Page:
During your Sprollies senior years their response time tends to slow down and they tend to become slower in their movements and can often feel disorientated. They become intolerant to change so this always needs to be considered as they age. They have a lower pain threshold and become fusser about their food.  

Living with any dog that is aging means that their care needs to be stepped up and there are a few more responsibilities. As long as these are managed and their diet is cared for properly, your dog will live a happy, healthy life during their senior years. You should also be looking after their teeth and making sure their bed is still in good condition and they’re happy and comfortable. 

Living with a Sprollie in their golden years means taking on a few more responsibilities, but these are easily managed and should include taking a look at their diet, the amount of exercise they are given, how often their dog beds need changing and keeping an eye on the condition of their teeth.

An older Sprollie doesn’t require the same amount of exercise as a younger Sprollie but they still need to maintain exercise to keep them healthy, their muscles toned and to help prevent them from putting on weight. Older dogs, as with any dogs, need access to fresh drinking water at all times. Senior dogs are prone to kidney failure and therefore need plenty of drinking water on a daily basis.

Exercise

The Sprollie should receive at least 2 long walks a day, preferably no less than 45 minutes each, majority of this time should be spent off the lead so they’re free to run around as much as possible. The Sprollie is an energetic dog breed and requires lots of exercise to help keep them healthy and happy. You should only consider this dog breed if you’re particularly energetic and outdoorsy, yourself. If they do not receive adequate exercise they are prone to becoming bored and then destructive. They love agility training and excel at most sporting activities. The Sprollies favourite game is fetch and if you’re up for it, they will play endlessly in the park.

As previously mentioned Sprollies are not suited to living in an apartment and require a garden to play in. During the down time of them not going for walks, they should spend lots of time playing in the garden.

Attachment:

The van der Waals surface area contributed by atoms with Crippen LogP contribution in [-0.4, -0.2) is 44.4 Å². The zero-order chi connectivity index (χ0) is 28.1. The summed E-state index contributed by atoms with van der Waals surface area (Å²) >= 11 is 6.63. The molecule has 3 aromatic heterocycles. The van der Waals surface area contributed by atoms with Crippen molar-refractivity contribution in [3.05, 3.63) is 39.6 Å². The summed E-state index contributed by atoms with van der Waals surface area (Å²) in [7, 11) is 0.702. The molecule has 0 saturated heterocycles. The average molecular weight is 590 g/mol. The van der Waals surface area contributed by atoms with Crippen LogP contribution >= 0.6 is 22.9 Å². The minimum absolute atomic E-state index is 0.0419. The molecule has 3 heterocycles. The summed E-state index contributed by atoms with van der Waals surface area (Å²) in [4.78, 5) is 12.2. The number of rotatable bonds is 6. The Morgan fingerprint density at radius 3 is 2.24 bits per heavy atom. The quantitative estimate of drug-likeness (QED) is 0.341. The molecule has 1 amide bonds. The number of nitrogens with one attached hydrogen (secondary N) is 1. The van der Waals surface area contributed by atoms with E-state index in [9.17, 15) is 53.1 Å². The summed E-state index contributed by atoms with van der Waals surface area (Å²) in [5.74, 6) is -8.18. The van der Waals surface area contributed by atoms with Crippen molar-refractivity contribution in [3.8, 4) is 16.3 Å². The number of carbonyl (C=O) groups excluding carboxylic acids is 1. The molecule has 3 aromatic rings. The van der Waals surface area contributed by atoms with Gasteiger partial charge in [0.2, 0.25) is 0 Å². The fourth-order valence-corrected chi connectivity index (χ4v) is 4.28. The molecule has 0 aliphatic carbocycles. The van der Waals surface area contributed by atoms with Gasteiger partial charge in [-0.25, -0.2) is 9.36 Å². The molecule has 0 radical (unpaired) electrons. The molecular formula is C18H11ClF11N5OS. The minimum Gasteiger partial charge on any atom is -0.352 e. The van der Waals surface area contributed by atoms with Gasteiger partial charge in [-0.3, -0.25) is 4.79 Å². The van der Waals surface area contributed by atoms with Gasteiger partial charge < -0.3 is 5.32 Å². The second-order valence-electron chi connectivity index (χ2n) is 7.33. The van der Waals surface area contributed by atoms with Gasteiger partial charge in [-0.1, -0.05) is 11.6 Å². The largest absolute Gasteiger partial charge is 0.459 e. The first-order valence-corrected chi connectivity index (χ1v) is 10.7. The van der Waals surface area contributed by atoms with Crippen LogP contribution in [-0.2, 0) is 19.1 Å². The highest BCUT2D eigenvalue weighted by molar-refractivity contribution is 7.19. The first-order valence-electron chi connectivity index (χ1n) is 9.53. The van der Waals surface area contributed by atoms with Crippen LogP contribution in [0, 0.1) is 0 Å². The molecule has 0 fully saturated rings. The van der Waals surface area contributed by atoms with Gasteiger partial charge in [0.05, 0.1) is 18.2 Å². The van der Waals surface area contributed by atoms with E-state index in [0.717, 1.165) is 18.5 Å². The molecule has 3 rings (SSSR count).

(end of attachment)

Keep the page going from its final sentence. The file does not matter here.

Sprollie puppies shouldn’t receive too much exercise as their bones and joints are still growing, they shouldn’t be encouraged to jump from high heights or furniture as this can make their undeveloped bones and joints, brittle

Children and other pets

The Sprollie is a very sociable dog breed and loves giving and receiving attention. The breed is alert and very inquisitive and so loves to explore. Generally, Sprollies are good with children, but supervision should be giving if they’re playing with younger, smaller children.

Sprollies are good with other pets as long as they’re socialised properly from a young age.  Supervision should be given if your Sprollie is playing with a smaller dog as they tend to heard smaller animals and can nip at them if they don’t obey.

Buying Advice

During the time you’re visiting your puppy and looking to buy or adopt, there are several important factors to consider. You can read our Buying a Pedigree Puppy article which gives further helpful advice on what to look out for when buying your puppy.

The sprollie is a popular working dog and thus always in demand. This results in majority of owners paying a premium to own a Sprollie. With this, there are important factors to consider, along with some very important questions you should ask before buying your Sprollie from a breeder. These are as follows:

  • Sprollies are in high demand therefore amateur breeders are always looking to make quick money and will do so by selling a litter at a reduced price and breeding from the dam far too often. They don’t care about the welfare of the puppies and indeed the dam. This is a red flag and if you’re in any doubt about the litter and the breeder, you should walk away and report them to the RSPCA. 
  • You should ask for the microchip paperwork for your records. If they cannot produce this, this is another red flag and you should walk away and report them to the RSPCA. 
  • Always be aware of online scams and how best to avoid them. One of the typical signs to watch out for, is, selling the Sprollies off cheaper and then requesting a deposit before seeing the puppy. This is often a sign that this is a scam and there is no litter. You should never exchange any form of deposit before seeing the litter and meeting the parents and going through your vital questions.

Did you know?

  • Years ago, a Sprollies tail would have been docked. Back in 2007 the law changed against this and this became illegal. This type of procedure would now be agreed by the vets and performed by the vets under medical reasons 
  • The love to take part in all form of sport and really excel more so then other dog breeds at agility, obedience and tracking.
  • The Sprollie is becoming more of a popular dog breed within the UK and has always been highly rewarded by the hunting fraternity